Pair jailed over theft of pineapple lumps

By Cherie Taylor -
File photo / Doug Sherring
File photo / Doug Sherring

Two youths have been jailed over the theft of a packet of pineapple lumps worth $2.90.

Darcy Te Kiri, 20, and Boudene Gerry Walden, also known as Mahiawere, 21, were both jailed in the Rotorua District Court after pleading guilty to the aggravated robbery of Jeram's Superette in March this year.

The pair, with 17-year-old Mere Ohlson, had gone into the Te Ngae Rd shop, which had been robbed at gun-point only five weeks previously, pretended to have a gun and demanded cigarettes and cash from the owner's son.

Walden had covered his face with a bandanna.

However, the owner refused their request and pushed a panic alarm, alerting a security company of the robbery in progress.

The trio, who managed to steal only the $2.90 packet of pineapple lumps, were tracked by police to a nearby home where one of the group lived.

In sentencing Walden to 20 months' jail for the robbery, Judge James Weir said the incident had left the victims suffering "significant stress".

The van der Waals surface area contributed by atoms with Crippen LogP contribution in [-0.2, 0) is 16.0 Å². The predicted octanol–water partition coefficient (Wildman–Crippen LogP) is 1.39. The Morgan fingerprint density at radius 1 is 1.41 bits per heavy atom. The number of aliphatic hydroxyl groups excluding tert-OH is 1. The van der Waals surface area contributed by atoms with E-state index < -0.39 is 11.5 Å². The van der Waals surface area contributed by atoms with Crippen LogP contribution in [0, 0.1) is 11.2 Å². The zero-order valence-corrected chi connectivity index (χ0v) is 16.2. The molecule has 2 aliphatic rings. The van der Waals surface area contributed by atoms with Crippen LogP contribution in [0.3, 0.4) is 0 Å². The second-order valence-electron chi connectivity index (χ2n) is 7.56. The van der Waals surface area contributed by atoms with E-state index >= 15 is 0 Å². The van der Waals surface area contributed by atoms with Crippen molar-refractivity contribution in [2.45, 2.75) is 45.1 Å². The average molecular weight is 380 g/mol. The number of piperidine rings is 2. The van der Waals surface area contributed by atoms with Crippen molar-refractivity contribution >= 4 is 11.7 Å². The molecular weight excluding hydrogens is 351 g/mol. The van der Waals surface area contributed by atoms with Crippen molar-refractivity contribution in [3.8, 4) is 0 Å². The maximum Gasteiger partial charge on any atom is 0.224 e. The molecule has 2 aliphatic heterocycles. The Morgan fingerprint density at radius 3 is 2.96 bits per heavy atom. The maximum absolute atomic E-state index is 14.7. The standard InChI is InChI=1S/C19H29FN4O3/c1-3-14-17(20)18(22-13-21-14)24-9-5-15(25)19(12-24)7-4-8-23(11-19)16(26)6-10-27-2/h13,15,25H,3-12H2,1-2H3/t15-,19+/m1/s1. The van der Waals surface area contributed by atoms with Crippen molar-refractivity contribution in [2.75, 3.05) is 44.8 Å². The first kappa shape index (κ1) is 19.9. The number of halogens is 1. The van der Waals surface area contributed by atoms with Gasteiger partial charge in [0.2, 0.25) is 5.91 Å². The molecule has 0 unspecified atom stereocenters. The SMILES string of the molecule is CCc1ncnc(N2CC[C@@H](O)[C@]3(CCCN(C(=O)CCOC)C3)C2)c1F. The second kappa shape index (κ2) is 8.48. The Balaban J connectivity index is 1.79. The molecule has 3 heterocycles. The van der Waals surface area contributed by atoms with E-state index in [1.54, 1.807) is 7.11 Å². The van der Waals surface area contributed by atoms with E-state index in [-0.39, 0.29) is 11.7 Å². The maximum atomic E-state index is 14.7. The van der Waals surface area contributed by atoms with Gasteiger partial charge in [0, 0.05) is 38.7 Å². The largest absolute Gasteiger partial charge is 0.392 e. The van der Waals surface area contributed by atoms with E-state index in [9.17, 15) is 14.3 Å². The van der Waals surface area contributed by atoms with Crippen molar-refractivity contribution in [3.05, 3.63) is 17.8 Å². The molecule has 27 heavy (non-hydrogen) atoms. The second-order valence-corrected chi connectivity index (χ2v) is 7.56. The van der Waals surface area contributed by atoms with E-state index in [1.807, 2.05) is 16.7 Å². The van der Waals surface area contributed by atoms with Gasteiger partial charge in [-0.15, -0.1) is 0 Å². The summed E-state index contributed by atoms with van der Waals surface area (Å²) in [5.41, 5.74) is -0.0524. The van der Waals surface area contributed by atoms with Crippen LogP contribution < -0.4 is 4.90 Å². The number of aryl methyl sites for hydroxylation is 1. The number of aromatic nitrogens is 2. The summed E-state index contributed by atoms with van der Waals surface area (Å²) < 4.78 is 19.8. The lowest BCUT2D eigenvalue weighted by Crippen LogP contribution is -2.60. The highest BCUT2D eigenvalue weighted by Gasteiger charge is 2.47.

The dairy owner's son, who was operating the store at the time, had to put his university studies on hold because of the robbery, Judge Weir said.

"They were worried they would be hurt."

The store owner's wife had been shattered by the experience, the judge said.

In her victim impact statement she stated, "We have all been given the gift of life - live life like a human being, not like an animal," Judge Weir read to Walden.

"Your stupid actions have affected these people significantly," he said.

Walden was also sentenced to one month in jail on a charge of injuring with intent, relating to him biting his former partner on the arm during an argument on February 6.

Judge Phillip Cooper sentenced Te Kiri to two years and four months' jail.

The court heard Te Kiri had been released from jail shortly before the March aggravated robbery.

While there was not actual violence or a weapon involved in the incident, the threat of violence was evident to the victims, Judge Cooper said.

A tikanga Maori programme would have helped Te Kiri stay out of trouble on his earlier release from jail but prison was the only option available to the court, the judge said.

"I know from what I see, a lot guys waste their life going in and out of jail," he said.

Ohlson, who also pleaded guilty to her part in the aggravated robbery, is to be sentenced on September 23.

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